“I was a little excited but mostly blorft. “Blorft” is an adjective I just made up that means ‘Completely overwhelmed but proceeding as if everything is fine and reacting to the stress with the torpor of a possum.’ I have been blorft every day for the past seven years.”
― Tina Fey, Bossypants
I believe I have spent much of medical school fairly blorft. Elevated levels of stress seem to be a universal medical student experience. Studies looking at medical students around the globe – from Pakistan and Malaysia to Greece and India – show we all struggle with elevated levels of stress1. Stress, as it is used today, was first defined in 1936 by endocrinologist Hans Selye as “the non-specific response of the body to any demand for change”2. That definition highlights the point that not all stress is bad – a certain level can actually be useful during medical school. Knowing the importance of Step I board scores was stressful, but undoubtedly drove me to study harder than I would have had I treated it as no big deal. However, sustained, elevated levels of stress can be detrimental to both mental and physical well-being. For example, stress levels have been found to be correlated with depression and anxiety amongst medical students3. The good news is that there are steps you can take to reduce and manage your stress.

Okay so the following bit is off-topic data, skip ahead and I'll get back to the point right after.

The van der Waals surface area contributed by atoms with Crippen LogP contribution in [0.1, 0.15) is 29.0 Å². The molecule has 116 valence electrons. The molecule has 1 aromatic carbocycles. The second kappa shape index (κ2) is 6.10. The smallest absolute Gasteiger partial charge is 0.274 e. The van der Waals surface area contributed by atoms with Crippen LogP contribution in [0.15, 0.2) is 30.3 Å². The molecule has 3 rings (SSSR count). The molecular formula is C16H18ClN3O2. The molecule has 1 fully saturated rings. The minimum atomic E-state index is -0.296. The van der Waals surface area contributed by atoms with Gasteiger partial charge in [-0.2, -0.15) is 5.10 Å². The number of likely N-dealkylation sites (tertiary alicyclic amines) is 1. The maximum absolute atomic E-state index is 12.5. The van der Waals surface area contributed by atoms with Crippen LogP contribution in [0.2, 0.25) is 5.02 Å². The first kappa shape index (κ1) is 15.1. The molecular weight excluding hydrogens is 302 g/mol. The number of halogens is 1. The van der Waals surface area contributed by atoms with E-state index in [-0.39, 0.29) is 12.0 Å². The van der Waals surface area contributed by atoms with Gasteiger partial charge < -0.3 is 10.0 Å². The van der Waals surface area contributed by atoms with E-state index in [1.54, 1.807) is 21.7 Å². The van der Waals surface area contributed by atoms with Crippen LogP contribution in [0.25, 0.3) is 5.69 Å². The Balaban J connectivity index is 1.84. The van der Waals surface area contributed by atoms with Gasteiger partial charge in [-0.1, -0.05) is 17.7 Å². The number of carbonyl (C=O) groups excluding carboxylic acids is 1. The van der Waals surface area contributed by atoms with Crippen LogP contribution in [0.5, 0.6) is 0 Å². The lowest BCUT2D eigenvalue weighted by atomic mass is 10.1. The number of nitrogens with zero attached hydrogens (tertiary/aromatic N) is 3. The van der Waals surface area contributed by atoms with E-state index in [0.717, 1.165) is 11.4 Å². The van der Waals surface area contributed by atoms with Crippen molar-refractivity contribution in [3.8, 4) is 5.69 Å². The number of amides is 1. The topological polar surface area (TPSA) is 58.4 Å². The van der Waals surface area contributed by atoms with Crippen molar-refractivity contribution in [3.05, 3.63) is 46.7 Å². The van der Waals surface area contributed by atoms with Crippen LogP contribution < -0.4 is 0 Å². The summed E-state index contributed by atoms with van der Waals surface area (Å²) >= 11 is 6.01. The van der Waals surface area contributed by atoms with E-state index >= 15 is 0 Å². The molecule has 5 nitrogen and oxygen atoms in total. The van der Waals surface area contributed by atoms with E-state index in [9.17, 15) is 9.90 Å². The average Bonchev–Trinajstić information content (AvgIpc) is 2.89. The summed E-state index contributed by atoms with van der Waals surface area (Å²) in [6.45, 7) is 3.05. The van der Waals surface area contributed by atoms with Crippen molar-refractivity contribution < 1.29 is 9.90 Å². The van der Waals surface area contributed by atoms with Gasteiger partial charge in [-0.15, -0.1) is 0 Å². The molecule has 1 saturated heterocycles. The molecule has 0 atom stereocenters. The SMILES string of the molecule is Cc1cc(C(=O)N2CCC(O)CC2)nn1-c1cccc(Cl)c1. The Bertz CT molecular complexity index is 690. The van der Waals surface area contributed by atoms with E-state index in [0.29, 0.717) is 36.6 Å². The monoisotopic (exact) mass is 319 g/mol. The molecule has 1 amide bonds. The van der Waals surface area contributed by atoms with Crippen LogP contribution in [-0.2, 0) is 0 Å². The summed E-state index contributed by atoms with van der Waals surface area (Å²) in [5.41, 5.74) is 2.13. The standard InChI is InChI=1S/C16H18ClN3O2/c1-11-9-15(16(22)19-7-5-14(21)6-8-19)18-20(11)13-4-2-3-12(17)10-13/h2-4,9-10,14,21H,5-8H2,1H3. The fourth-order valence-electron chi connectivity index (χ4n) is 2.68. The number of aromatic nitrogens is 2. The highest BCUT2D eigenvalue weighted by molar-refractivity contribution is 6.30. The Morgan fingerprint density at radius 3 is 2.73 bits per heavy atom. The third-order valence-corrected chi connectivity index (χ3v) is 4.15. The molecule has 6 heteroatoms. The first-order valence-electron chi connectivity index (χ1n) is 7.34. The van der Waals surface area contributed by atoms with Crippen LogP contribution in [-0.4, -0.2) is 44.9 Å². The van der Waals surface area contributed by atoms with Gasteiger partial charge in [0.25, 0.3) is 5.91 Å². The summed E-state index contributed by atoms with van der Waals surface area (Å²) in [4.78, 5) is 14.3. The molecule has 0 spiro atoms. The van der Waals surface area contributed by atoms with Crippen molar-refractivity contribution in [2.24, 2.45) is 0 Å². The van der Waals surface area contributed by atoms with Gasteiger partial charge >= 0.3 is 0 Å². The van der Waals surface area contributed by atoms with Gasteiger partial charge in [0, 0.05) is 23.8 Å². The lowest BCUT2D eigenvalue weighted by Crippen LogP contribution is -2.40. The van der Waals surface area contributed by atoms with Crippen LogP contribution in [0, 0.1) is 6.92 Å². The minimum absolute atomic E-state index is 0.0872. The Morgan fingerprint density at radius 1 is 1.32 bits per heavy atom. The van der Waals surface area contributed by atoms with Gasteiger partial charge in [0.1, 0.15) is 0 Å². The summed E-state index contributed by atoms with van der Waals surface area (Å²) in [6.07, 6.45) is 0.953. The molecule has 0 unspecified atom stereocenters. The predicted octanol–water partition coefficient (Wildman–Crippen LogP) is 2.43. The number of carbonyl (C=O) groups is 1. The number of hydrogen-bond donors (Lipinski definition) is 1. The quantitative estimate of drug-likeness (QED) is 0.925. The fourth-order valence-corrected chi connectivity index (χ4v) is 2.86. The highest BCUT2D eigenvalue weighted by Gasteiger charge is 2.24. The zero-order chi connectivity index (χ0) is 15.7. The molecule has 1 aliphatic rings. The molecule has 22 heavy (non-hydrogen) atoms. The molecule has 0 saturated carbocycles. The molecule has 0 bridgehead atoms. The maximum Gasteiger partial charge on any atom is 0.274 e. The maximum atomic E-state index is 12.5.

Signs of stress
Megan Riddle, MS MD Ph.D., is board certified in both adult psychiatry and consult liaison psychiatry. She attended Western Washington University and received a Bachelor of Arts in Spanish with minors in Latin and English before deciding she wanted to pursue a career in medicine and research. She received a Master’s in Biology at Western Washington University with an emphasis in genetics and then went to Weill Cornell Medical College where she earned a medical degree as well as a PhD in neuroscience. She completed her residency training in psychiatry at the University of Washington, where she was chief resident, before completing a fellowship in consult liaison psychiatry, also at the University of Washington. She is currently a Courtesy Clinical Instructor with the University of Washington Department of Psychiatry and Behavioral Sciences and enjoys teaching and supervising residents.